Data is transmitted between communication devices in multiples of fixed-length units, typically 8-bits. For example, if the computer is transferring a source program, the data will be made up of a block of 8-bit binary-encoded characters. On the other hand, if the data is in the form of a compiled object code of the program, the data will be made up of a block of 8-bit bytes. At the receiving end, the following parameters are determined to decode and interpret the message correctly.
1. The start of each bit period.
2. The start and end of each character or byte.
3. The start and stop of each complete message block.
These three parameters are known as bit synchronization, character, or byte synchronization, respectively.
In general, there are two transmission modes; they are synchronous and asynchronous modes. In a synchronous mode, the transmitter and the receiver use the same clock. But in an asynchronous mode, two independent clocks are used on either side.
Synchronous mode Asynchronous transmission is used only when the rate at which characters generated is unknown or the transmission data rate is too low. For the transmission of a large block of data at relatively higher bit rates, synchronous transmission is used. In synchronous mode, the sending and receiving devices are synchronized with a common clock signal. This eliminates the need for the start and stop bits. The complete block of data is transmitted with fixed time interval between the bits. Before the start of transmission, clocks at both ends are to be synchronized. This is achieved by sending special character bytes called sync bytes or sync characters between the sender and the receiver. The sender informs the receiver about the start of a block. The receiver figures out the start of each character by knowing the coding scheme used. If the sender is idle or does not transmit any character, the receiver searches for the next group of sync characters. The devices are then resynchronized to receive the next block of characters. The block length varies from few bytes to many hundreds of bytes. The most commonly used protocol is the BISYNC or Bit Synchronous Protocol.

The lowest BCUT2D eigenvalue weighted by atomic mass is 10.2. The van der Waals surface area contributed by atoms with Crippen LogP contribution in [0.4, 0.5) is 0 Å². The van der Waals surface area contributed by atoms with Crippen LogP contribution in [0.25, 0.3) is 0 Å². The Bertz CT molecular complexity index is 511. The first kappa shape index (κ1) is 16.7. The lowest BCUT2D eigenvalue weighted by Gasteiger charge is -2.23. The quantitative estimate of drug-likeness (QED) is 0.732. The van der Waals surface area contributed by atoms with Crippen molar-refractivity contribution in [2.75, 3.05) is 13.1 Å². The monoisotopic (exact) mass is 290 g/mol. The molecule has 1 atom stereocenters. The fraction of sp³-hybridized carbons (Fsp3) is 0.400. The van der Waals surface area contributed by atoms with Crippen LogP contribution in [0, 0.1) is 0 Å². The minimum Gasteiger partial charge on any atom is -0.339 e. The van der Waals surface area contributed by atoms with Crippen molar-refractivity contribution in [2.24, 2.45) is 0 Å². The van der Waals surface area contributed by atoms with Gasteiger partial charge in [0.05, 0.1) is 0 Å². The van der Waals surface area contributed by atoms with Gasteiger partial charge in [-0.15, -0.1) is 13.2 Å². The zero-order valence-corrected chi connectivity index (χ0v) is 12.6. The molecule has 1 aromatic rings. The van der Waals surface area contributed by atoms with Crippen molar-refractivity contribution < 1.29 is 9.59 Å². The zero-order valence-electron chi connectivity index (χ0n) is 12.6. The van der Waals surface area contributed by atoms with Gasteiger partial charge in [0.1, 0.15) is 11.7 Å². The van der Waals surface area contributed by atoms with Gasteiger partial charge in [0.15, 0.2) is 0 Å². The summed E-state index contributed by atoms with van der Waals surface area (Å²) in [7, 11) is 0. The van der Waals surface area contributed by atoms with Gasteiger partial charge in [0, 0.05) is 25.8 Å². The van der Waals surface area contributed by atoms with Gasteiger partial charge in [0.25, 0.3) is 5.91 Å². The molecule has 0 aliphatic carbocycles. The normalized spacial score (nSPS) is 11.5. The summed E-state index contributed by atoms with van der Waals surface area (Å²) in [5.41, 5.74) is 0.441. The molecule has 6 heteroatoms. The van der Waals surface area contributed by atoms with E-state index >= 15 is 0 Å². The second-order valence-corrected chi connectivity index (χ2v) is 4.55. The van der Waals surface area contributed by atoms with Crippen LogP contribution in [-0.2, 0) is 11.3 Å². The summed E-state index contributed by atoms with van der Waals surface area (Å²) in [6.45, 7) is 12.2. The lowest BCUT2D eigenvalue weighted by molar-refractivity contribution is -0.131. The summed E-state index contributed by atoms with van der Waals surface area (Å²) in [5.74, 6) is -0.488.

Asynchronous mode Asynchronous mode is also known as start-stop mode. This mode is used when data to be transmitted is generated at random intervals. For example, when a user communicates with a computer using a keyboard, the time interval between two successive keystrokes is random. This means that the signal on the transmission line will be in idle state for a long time interval between characters. With this type of communication, the receiver must be able to resynchronize at the start of each new character received. To accomplish this, each transmitted character or byte is encapsulated between an additional start bit and one or more stop bits. This mode is mainly used for the transmission of characters between a keyboard and a computer. Asynchronous transmission can also be used for the transmission of a block of characters or bytes between two computers. The time interval between successive characters is a variable entity.